“Tomorrow is Employee’s well-being day”, stated a partially torn poster in the open office area. A woman smiled at him, all glossy white teeth and cheekbones so high you could grate an apple on them. She was giving her thumbs up to the viewer with all the confidence a digitally generated image could muster. Under her, in a smaller font: “A happier person is a better worker”.
Happy or not he had to go through the day, which included several meetings he couldn’t give a crap about, but as a manager his presence was always required, like the occasional, perfunctory kindnesses in broken marriages. A dull job to be sure, but at least he was no factory worker. One could learn to live with the boredom. Except Nick’s gaze was constantly drawn to the PerTer, and his hands would shake at each of the device’s beeps. The anonymous account who claimed to be Ceyla didn’t send any more messages, but Nick’s mind kept going back, ensnared by a past so distant that it felt like as nebulous as daydreaming.
The Girl under the Last Willow was an auteur movie, filmed by one of those stuck-in-the-past directors who refused holographic, multisensorial and 3D experiences like a super-virulent STD. It had been born into obscurity and it was going to be remembered just by a small niche of movie enthusiasts and know-it-all college students. Nick had seen it more than twelve years before, while still studying for his bachelor under the sponsorship of Arthur’s Soybeans. The plot followed a high school dropout recently moved in NC and trying to make it on her own, eventually having to work as a day-dancer. She eventually got involved in a protest against the planned destruction of an old willow tree on a junction in Saltskin Hill. At the end of the movie, both the tree and the girl vanished, as if they had never been there.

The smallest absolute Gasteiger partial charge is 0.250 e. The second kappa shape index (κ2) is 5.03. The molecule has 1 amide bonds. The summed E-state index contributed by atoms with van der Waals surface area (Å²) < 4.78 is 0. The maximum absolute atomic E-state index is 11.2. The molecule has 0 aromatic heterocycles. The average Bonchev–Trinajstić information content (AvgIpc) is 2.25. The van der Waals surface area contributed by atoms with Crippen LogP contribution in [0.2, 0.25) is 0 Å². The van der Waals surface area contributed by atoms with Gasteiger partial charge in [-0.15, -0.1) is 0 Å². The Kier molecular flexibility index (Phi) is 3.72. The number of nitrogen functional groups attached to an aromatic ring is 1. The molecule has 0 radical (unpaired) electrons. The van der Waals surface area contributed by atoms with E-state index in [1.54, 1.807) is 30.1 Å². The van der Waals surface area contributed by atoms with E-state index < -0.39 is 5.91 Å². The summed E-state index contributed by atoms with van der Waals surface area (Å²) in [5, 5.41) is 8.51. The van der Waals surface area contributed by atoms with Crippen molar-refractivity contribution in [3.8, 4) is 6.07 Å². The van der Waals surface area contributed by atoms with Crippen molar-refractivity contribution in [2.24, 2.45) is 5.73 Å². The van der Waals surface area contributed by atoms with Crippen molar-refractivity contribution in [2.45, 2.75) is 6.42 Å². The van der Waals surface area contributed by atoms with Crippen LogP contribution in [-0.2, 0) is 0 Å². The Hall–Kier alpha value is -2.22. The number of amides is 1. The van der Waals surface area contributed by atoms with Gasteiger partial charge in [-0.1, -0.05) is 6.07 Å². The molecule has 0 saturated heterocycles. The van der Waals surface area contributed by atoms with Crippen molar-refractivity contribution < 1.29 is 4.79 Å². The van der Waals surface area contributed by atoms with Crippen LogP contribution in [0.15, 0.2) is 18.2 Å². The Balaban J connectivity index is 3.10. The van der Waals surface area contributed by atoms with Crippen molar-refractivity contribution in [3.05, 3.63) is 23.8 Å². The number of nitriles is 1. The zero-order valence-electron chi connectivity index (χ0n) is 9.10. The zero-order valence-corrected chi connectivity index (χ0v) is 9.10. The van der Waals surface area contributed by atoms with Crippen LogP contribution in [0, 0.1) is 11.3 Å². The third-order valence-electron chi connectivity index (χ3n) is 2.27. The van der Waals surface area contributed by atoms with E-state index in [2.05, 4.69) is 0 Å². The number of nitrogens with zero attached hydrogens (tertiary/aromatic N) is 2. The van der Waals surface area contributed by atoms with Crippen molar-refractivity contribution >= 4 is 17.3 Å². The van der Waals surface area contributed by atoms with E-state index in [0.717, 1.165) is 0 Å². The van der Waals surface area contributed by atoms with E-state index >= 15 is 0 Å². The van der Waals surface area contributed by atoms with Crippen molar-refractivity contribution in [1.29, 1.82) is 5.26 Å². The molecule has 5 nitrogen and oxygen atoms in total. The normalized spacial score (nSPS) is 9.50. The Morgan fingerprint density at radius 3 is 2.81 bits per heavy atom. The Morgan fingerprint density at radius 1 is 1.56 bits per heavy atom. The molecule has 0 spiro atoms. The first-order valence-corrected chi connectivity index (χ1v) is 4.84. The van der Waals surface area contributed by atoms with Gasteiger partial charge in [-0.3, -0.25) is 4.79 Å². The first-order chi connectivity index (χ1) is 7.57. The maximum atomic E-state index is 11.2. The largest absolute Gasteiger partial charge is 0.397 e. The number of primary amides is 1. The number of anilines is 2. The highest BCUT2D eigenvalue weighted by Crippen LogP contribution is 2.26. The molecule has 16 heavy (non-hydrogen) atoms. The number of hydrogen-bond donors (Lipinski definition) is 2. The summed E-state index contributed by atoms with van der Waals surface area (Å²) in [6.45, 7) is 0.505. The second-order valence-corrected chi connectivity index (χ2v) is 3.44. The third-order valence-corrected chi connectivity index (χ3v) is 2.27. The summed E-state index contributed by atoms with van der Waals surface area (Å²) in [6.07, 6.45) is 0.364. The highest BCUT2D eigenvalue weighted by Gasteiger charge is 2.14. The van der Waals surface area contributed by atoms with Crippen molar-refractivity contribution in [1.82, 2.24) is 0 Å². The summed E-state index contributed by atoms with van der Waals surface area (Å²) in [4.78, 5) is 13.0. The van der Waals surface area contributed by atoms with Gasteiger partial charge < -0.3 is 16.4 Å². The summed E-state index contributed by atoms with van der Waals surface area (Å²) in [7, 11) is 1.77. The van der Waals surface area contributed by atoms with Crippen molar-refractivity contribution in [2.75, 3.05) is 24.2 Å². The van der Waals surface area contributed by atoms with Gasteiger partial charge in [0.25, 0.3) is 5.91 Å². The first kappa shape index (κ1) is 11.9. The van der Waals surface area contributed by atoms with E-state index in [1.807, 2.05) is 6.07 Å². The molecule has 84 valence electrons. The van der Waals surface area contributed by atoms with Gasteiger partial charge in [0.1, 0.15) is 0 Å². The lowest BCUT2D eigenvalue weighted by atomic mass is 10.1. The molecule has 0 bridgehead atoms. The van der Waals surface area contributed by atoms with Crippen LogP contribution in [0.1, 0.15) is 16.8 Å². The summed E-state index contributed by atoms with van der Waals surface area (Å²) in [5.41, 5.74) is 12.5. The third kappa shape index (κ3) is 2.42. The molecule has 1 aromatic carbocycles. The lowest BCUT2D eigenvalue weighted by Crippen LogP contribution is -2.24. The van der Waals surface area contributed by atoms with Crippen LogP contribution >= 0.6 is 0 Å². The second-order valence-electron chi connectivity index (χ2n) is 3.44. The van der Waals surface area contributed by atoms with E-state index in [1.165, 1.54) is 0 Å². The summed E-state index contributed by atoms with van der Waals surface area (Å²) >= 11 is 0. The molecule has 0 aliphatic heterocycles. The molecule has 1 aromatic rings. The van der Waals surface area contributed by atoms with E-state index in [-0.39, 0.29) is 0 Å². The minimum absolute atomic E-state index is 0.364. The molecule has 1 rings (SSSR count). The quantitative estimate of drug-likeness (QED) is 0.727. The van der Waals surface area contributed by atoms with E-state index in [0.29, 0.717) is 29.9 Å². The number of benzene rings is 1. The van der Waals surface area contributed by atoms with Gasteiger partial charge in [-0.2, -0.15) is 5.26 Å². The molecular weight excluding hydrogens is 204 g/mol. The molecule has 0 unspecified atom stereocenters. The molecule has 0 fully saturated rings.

To be sure, few things sounded as pretentious as claiming that a willow tree ever was in NC in the first place, let alone complaining for its uprooting. And yet he held that arsty movie close to his heart. The point had been the experience. He and Ceyla watched it together while testing out the IY – back then just a prototype under the improbable name of Interpersonal Synchronizer. After the movie they had made love for the first time. He remembered rolling on the bed, exhausted, while pollen and petals floated around them, carried from some fancy roof garden to their room by unseen air currents.
Why did we fall out of touch? Probably it had been one of those fade-out situations. He started to work, while Ceyla didn’t. Enough to bring their closeness to an end, or at least he supposed so. The twelve hours shifts of a new arrival eager to prove himself had eaten away much of the memories from that time.